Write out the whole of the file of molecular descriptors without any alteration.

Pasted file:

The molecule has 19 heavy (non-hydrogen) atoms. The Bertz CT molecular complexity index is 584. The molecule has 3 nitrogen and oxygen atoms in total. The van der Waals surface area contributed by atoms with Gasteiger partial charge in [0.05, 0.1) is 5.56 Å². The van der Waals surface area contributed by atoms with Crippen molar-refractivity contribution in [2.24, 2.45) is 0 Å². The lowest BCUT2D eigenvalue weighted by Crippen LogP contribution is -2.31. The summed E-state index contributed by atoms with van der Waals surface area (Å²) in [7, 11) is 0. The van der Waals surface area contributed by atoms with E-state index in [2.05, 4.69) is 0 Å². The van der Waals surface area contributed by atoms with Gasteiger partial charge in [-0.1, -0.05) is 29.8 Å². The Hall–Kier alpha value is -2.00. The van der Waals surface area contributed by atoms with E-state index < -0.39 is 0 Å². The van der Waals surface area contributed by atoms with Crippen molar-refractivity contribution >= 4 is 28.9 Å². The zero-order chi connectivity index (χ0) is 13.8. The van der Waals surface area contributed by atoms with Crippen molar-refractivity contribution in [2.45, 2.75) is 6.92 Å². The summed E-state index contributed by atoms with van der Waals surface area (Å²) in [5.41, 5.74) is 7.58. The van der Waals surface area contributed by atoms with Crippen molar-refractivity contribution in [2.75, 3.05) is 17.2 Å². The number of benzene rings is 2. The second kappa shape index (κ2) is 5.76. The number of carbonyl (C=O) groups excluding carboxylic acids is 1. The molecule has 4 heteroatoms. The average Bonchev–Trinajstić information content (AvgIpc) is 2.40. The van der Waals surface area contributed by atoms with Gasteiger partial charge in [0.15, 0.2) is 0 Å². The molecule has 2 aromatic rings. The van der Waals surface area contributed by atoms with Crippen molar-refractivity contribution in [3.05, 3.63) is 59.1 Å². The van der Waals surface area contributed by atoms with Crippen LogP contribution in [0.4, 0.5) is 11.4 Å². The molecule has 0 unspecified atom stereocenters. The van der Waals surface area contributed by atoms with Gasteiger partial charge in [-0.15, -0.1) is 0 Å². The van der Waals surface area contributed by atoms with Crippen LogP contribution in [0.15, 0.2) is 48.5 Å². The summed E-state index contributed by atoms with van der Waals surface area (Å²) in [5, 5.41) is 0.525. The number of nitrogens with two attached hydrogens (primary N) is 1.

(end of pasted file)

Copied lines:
The molecule has 19 heavy (non-hydrogen) atoms. The Bertz CT molecular complexity index is 584. The molecule has 3 nitrogen and oxygen atoms in total. The van der Waals surface area contributed by atoms with Gasteiger partial charge in [0.05, 0.1) is 5.56 Å². The van der Waals surface area contributed by atoms with Crippen molar-refractivity contribution in [2.24, 2.45) is 0 Å². The lowest BCUT2D eigenvalue weighted by Crippen LogP contribution is -2.31. The summed E-state index contributed by atoms with van der Waals surface area (Å²) in [7, 11) is 0. The van der Waals surface area contributed by atoms with E-state index in [2.05, 4.69) is 0 Å². The van der Waals surface area contributed by atoms with Gasteiger partial charge in [-0.1, -0.05) is 29.8 Å². The Hall–Kier alpha value is -2.00. The van der Waals surface area contributed by atoms with E-state index < -0.39 is 0 Å². The van der Waals surface area contributed by atoms with Crippen molar-refractivity contribution >= 4 is 28.9 Å². The zero-order chi connectivity index (χ0) is 13.8. The van der Waals surface area contributed by atoms with Crippen molar-refractivity contribution in [2.45, 2.75) is 6.92 Å². The summed E-state index contributed by atoms with van der Waals surface area (Å²) in [5.41, 5.74) is 7.58. The van der Waals surface area contributed by atoms with Crippen molar-refractivity contribution in [2.75, 3.05) is 17.2 Å². The number of benzene rings is 2. The second kappa shape index (κ2) is 5.76. The number of carbonyl (C=O) groups excluding carboxylic acids is 1. The molecule has 4 heteroatoms. The average Bonchev–Trinajstić information content (AvgIpc) is 2.40. The van der Waals surface area contributed by atoms with Gasteiger partial charge in [0.15, 0.2) is 0 Å². The molecule has 2 aromatic rings. The van der Waals surface area contributed by atoms with Crippen molar-refractivity contribution in [3.05, 3.63) is 59.1 Å². The van der Waals surface area contributed by atoms with Crippen LogP contribution in [0.4, 0.5) is 11.4 Å². The molecule has 0 unspecified atom stereocenters. The van der Waals surface area contributed by atoms with Gasteiger partial charge in [-0.15, -0.1) is 0 Å². The van der Waals surface area contributed by atoms with Crippen LogP contribution in [0.15, 0.2) is 48.5 Å². The summed E-state index contributed by atoms with van der Waals surface area (Å²) in [5, 5.41) is 0.525. The number of nitrogens with two attached hydrogens (primary N) is 1.